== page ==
The Federal, or Adam, style dominated the American architectural landscape from roughly 1780 to 1840, having evolved from Georgian, the principal design language of the colonial period. Fundamentally, it was the comparatively progressive European ideas about architecture that prompted this American change in taste. Indeed, many historians today think of the Federal style as merely a refinement of the Georgian style, a view easily justified by a close comparison of the two. In general, the term Federal connotes that period in American history when our Federal system of governance was being developed and honed. More specifically, it refers to the buildings that went up during the ensuing construction boom in which designers readily incorporated styling variants popular in Europe.
Despite the long fight for independence, Americans were highly influenced by Robert Adam (1728–1792), Great Britains most popular architect, whose work, in turn, was heavily indebted to ancient Greek and Roman forms. Nonetheless, to this day its association with Americas hard-won independence lends the Federal style a special cachet with preservationists and architectural aficionados. Federal-style buildings are found in virtually every eastern city, from New Englands seaport towns, where merchant princes grew rich from trade, to Georgetown and Alexandria, Virginia, which were burgeoning in population and importance at about the same time. Easily recognizable Federal-style residences in Greater Washington include Woodlawn Plantation (1805) in Virginia and Tudor Place (1815), and Decatur House (1819), all in the capitol city.
Typically, a Federal-style house is a simple square or rectangular box, two or three stories high and two rooms deep. Some structures have been made larger, modified with projecting wings or attached dependencies, or even both. In some instances, one finds an elaborate curved or polygonal floor plan such as with the Octagon House in Washington DC (1799) located at 18th Street and New York Avenue NW.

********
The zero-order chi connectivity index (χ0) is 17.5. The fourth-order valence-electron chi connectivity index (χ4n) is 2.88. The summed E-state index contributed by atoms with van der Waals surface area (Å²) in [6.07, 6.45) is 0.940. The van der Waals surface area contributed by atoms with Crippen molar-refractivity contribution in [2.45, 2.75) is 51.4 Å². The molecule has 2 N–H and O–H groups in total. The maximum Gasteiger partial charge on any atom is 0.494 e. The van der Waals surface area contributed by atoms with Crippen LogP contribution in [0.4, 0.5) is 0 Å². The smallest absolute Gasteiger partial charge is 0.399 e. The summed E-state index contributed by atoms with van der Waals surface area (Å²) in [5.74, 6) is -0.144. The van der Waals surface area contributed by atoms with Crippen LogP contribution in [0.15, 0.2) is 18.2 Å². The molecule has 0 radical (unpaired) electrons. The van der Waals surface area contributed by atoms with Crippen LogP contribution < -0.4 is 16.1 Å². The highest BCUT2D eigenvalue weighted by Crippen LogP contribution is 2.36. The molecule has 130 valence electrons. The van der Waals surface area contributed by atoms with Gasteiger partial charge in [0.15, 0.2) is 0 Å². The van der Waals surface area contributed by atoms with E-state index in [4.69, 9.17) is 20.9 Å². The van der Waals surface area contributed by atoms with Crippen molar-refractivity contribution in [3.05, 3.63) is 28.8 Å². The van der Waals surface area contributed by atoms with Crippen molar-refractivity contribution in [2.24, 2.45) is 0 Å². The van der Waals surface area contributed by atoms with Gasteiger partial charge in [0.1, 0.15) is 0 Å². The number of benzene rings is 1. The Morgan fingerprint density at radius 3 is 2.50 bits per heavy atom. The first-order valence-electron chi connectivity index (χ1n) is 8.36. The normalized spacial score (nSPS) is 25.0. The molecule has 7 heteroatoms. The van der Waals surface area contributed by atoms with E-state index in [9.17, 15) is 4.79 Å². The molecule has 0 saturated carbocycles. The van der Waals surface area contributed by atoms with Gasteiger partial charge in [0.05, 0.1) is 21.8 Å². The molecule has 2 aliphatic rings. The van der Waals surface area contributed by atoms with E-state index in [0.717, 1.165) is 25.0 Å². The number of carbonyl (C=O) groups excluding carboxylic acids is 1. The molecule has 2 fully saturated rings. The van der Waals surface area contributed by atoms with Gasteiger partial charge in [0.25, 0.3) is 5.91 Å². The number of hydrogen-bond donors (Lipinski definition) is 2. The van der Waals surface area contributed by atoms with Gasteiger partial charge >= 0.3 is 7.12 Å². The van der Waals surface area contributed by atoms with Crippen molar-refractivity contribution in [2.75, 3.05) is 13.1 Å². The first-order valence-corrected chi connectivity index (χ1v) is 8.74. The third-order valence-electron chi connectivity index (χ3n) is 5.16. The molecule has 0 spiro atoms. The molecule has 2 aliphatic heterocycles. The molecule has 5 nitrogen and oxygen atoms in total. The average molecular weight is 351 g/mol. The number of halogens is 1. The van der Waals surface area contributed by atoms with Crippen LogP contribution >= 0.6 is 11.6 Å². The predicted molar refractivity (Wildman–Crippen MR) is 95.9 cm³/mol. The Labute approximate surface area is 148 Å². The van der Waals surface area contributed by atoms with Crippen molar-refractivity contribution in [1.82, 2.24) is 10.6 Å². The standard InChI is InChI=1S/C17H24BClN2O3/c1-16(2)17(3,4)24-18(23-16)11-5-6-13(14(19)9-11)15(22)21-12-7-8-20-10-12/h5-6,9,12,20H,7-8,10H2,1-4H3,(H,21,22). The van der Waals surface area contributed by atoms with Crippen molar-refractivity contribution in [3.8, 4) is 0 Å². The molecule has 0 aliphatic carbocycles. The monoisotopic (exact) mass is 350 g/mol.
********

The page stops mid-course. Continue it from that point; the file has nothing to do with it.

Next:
In the Rockville historic district, at 103 West Montgomery Avenue, the Beall-Dawson house is an excellent example of Federal style, and exemplifies the shift away from the rigid axial symmetry of the Georgian style. Its asymmetrical arrangement of wings and other dependencies owes as much to function as to form.
Many Federal-style design elements are notably understated. Exterior decoration, for example, is generally confined to a porch or entry element. Compared to a Georgian house, the columns and moldings are narrow and rather simple.
Federal-style decoration often showcases geometrical concepts. Elliptical, circular, and fan-shaped motifs formed by fluted radiating lines are common. One of the oldest American examples of such flourishes is on the dining-room ceiling of Mount Vernon. Executed in plaster, the design contains an ornamental rinceau border festooned by corn husks and a central rosette.
Not surprisingly, the building materials in Federal-style structures vary with location. The homes of the Northeast were typically clapboard. Southern houses were often brick, as are most of the homes in the urban north, where fireproofing was much desired.